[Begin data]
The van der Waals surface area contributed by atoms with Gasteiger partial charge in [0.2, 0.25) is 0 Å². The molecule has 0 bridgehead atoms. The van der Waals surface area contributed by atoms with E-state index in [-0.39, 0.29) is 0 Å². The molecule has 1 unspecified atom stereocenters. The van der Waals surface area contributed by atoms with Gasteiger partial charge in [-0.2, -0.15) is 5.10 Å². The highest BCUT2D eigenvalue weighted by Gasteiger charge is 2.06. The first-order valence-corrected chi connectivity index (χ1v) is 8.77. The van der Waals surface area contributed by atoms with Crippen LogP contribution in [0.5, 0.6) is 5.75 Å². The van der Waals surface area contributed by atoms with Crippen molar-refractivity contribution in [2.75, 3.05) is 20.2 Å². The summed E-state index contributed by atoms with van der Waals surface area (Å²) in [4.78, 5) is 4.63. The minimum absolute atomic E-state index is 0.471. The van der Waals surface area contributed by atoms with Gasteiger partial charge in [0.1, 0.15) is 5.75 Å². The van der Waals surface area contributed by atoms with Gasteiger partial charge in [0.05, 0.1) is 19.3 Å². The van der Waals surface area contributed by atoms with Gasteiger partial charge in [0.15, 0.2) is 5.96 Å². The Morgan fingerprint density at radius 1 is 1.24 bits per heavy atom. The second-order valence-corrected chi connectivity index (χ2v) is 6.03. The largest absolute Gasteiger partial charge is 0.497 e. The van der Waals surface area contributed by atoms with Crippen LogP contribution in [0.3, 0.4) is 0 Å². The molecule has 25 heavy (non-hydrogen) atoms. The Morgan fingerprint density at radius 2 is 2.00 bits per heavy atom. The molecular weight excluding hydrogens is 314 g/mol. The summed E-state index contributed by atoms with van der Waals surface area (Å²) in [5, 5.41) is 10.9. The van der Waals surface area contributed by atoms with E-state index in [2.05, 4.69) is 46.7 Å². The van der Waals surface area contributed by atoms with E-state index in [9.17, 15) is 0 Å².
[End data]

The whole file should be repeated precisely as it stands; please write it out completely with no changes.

The van der Waals surface area contributed by atoms with Gasteiger partial charge in [0.2, 0.25) is 0 Å². The molecule has 0 bridgehead atoms. The van der Waals surface area contributed by atoms with E-state index in [-0.39, 0.29) is 0 Å². The molecule has 1 unspecified atom stereocenters. The van der Waals surface area contributed by atoms with Gasteiger partial charge in [-0.2, -0.15) is 5.10 Å². The highest BCUT2D eigenvalue weighted by Gasteiger charge is 2.06. The first-order valence-corrected chi connectivity index (χ1v) is 8.77. The van der Waals surface area contributed by atoms with Crippen LogP contribution in [0.5, 0.6) is 5.75 Å². The van der Waals surface area contributed by atoms with Crippen molar-refractivity contribution in [2.75, 3.05) is 20.2 Å². The summed E-state index contributed by atoms with van der Waals surface area (Å²) in [4.78, 5) is 4.63. The minimum absolute atomic E-state index is 0.471. The van der Waals surface area contributed by atoms with Gasteiger partial charge in [0.1, 0.15) is 5.75 Å². The van der Waals surface area contributed by atoms with Gasteiger partial charge in [0.05, 0.1) is 19.3 Å². The van der Waals surface area contributed by atoms with Gasteiger partial charge in [0.15, 0.2) is 5.96 Å². The Morgan fingerprint density at radius 1 is 1.24 bits per heavy atom. The second-order valence-corrected chi connectivity index (χ2v) is 6.03. The largest absolute Gasteiger partial charge is 0.497 e. The van der Waals surface area contributed by atoms with Crippen LogP contribution in [0.3, 0.4) is 0 Å². The molecule has 25 heavy (non-hydrogen) atoms. The Morgan fingerprint density at radius 2 is 2.00 bits per heavy atom. The molecular weight excluding hydrogens is 314 g/mol. The summed E-state index contributed by atoms with van der Waals surface area (Å²) in [5, 5.41) is 10.9. The van der Waals surface area contributed by atoms with E-state index in [2.05, 4.69) is 46.7 Å². The van der Waals surface area contributed by atoms with E-state index in [9.17, 15) is 0 Å².